RI lawmaker reportedly uses cryptocurrency as part of ‘green housing’ scheme
PROVIDENCE — A Rhode Island lawmaker wants to use a type of cryptocurrency as part of plans for a “green housing” fund to address the state’s housing crisis and the climate crisis.
Environmental advocates have warned that bitcoin is harming the planet, requiring huge amounts of electricity and producing tons of carbon dioxide. But Rep. Carlos E. Tobon, a Democrat from Pawtucket, is proposing a bill that would provide owners with a “green coin,” a more environmentally friendly form of cryptocurrency.
Under his plan, government entities or the United Nations would provide credit for the construction of homes that depend on renewable energy sources such as solar or geothermal power. These credits would be transformed into “green coins” which could be used, for example, for environmentally friendly purchases such as charging an electric vehicle, or they could be pooled to finance other “housing green,” he said.
“I’m talking about an opportunity that could put Rhode Island at the forefront,” Tobon said Thursday. “It’s exciting, intriguing, maybe a bit scary. Everyone is always afraid of new and innovative ideas. But if we’re going to wait to start talking about crypto five years from now, we’re going to miss the boat.
He drew comparisons to inventors such as Thomas Edison, saying that at some point no one could imagine a day when we wouldn’t put oil in lamps. “Now nobody can imagine using crypto,” he said, “but it’s not going away.”
Tobon, who works in the insurance industry and is a reserve non-commissioned officer in the US Coast Guard, said he was unaware that cryptocurrency was being used in this way elsewhere. “It’s my idea, based on my research,” he said.
Tobon’s bill, titled “The Green Housing Public-Private Partnership Act,” would create a “green housing fund” within the Department of State Affairs Regulation, using up to $500 million private funding and $125 million in US federal funds.
He said the fund would be used to build badly needed housing in Rhode Island, which needs about 25,000 more homes.
And Tobon said building homes using renewable energy is crucial now that Rhode Island has enacted the Climate Act, which makes the state’s goals for reducing greenhouse gas emissions mandatory and enforceable. greenhouse: 45% below 1990 levels by 2030, 80% below these levels. by 2040 and “net zero emissions” by 2050.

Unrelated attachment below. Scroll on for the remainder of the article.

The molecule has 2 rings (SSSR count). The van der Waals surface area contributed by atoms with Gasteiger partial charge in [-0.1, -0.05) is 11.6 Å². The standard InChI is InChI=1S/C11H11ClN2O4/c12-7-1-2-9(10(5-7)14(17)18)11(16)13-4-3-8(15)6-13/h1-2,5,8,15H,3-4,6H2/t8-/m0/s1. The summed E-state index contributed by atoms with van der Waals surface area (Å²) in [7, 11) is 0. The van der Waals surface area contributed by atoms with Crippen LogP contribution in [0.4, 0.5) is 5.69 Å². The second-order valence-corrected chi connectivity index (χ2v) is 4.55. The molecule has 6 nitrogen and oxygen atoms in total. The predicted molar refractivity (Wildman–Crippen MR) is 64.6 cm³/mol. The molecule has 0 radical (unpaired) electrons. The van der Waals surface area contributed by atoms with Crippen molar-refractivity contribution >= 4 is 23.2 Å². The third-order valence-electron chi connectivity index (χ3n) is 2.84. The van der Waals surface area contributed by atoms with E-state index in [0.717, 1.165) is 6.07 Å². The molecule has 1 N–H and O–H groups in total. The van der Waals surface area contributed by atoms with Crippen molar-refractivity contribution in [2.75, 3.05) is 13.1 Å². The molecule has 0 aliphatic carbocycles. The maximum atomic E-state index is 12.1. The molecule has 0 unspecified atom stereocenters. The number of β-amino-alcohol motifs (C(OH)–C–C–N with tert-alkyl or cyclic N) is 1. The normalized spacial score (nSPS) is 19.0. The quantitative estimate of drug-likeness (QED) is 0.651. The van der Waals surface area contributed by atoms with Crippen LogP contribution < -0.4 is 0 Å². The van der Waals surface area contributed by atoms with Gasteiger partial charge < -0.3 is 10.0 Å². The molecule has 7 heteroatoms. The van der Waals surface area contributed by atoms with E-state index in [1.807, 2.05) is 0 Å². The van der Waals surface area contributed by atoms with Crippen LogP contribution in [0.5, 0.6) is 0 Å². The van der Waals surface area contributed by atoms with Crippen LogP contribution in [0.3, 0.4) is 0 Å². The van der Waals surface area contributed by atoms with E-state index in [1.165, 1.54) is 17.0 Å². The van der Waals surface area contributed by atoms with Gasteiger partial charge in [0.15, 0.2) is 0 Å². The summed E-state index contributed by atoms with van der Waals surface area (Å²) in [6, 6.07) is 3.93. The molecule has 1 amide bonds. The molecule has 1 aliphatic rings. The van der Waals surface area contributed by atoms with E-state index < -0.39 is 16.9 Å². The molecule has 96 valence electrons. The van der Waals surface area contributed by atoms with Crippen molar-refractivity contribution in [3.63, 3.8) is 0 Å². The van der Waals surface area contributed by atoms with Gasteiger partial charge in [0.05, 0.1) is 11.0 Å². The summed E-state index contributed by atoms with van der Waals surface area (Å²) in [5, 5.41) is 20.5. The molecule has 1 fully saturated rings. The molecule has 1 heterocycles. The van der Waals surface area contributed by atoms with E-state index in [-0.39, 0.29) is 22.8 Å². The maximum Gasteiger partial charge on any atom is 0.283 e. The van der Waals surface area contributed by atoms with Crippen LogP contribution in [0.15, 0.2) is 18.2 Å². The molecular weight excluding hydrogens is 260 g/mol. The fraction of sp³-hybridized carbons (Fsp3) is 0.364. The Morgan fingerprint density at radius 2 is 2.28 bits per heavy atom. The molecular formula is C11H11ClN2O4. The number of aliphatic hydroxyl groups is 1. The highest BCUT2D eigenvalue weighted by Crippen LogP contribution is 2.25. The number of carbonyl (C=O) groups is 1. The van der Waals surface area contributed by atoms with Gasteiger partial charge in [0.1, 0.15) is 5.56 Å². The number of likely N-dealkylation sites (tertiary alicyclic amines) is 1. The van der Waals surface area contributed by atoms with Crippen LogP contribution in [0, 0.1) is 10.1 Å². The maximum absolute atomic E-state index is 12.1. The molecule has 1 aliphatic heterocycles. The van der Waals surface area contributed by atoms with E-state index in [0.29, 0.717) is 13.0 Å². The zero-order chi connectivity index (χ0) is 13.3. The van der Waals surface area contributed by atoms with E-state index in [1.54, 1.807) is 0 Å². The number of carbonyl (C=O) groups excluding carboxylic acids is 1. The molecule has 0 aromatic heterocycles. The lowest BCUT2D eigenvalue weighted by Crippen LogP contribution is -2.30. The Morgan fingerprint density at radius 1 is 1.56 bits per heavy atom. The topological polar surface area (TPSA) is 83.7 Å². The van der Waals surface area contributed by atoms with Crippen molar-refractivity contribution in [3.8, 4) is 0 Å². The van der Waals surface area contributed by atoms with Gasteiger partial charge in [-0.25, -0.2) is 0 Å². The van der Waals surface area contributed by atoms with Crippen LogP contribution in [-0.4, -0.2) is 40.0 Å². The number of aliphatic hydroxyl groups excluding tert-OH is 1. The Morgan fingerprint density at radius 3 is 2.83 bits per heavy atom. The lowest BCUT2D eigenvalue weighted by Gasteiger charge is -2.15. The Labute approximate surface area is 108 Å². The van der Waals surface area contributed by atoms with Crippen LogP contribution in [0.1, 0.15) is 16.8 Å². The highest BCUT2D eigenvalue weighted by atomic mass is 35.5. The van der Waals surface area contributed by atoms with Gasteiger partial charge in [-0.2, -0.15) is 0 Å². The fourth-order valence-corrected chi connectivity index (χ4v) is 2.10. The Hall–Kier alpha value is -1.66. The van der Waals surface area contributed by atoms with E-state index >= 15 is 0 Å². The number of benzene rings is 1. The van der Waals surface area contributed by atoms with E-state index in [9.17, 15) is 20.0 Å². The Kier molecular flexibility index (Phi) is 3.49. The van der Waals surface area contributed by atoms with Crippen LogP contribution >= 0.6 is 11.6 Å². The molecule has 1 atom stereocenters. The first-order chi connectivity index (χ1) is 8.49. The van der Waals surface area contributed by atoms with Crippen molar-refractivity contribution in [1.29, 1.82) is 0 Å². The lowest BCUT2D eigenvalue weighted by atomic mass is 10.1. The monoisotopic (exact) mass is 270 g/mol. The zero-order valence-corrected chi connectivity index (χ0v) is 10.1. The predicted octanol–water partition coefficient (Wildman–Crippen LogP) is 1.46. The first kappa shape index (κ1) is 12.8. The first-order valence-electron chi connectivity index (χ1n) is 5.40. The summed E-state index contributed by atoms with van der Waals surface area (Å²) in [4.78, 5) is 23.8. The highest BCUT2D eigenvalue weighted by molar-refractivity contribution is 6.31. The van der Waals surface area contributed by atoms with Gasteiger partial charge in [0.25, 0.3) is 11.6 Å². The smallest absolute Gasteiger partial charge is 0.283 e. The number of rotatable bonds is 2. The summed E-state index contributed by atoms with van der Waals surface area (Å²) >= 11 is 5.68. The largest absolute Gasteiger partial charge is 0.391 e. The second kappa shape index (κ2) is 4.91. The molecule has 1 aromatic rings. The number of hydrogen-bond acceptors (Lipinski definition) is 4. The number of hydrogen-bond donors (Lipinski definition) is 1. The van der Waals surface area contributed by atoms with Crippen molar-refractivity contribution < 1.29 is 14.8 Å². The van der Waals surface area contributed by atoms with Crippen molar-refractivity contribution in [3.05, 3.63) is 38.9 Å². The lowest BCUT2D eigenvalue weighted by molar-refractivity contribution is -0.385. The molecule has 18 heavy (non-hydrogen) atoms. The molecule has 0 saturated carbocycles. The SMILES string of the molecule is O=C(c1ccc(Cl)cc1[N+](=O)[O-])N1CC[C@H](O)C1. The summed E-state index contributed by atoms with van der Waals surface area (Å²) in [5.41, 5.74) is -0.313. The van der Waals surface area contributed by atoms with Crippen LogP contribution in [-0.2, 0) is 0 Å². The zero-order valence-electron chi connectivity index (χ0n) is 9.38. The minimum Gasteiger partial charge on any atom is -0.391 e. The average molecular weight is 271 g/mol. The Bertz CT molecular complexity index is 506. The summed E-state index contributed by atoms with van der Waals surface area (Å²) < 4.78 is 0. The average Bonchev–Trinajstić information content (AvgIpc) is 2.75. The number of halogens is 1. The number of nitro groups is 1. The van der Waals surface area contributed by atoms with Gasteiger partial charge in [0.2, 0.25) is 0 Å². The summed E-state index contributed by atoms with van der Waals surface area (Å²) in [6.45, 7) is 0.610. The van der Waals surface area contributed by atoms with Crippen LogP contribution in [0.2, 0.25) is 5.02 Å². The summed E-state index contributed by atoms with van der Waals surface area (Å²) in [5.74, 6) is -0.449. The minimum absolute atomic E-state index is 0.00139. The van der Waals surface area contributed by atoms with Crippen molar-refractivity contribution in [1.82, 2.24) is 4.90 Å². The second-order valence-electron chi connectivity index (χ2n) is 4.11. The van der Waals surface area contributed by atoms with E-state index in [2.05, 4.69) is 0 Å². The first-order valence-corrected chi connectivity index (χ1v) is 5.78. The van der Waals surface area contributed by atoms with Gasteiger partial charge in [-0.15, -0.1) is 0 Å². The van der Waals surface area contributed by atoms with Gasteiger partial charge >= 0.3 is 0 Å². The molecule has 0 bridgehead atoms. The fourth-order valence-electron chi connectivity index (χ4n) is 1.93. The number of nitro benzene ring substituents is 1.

“This law is necessary to effectively use public and private funds in construction projects and would provide a method to incentivize owners and investors who build or buy properties built in accordance with the provisions of this chapter with cryptocurrency payments like credit to reduce utility expenses,” the legislation reads.
But why use “green coins” instead of greenbacks?
“Because money becomes like eight-track tapes,” Tobon said. “It’s going to be a thing of the past. How much money do you have in your wallet today? We are simply using an instrument that will be much smoother in the future than cash.
In return for investing public funds in the “green housing” fund, the state would be entitled to a 25% stake in any housing project resulting from the program and 25% of any revenue generated.
The Public Utilities Commission would publish an annual report on utility cost reductions resulting from meeting “green housing” standards. These cost reductions would be assigned “a credit amount” that is “eligible for redemption in the form of cryptocurrency in the form of a green coin to be issued by the department to the property owner,” the legislation says.
The bill, which was introduced on April 14, was referred to the House Finance Committee. No hearing has yet taken place and there is no related bill in the Senate.
But Sen. Louis P. DiPalma, a Middletown Democrat, said he applauds what Tobon is trying to do.
“We need to look at more things we can do as cryptocurrency and bitcoin continue to mature and become potentially ubiquitous,” DiPalma said. “It’s clearly one of those things that legislation will never get ahead of because it will always be ahead of us, like cybersecurity.”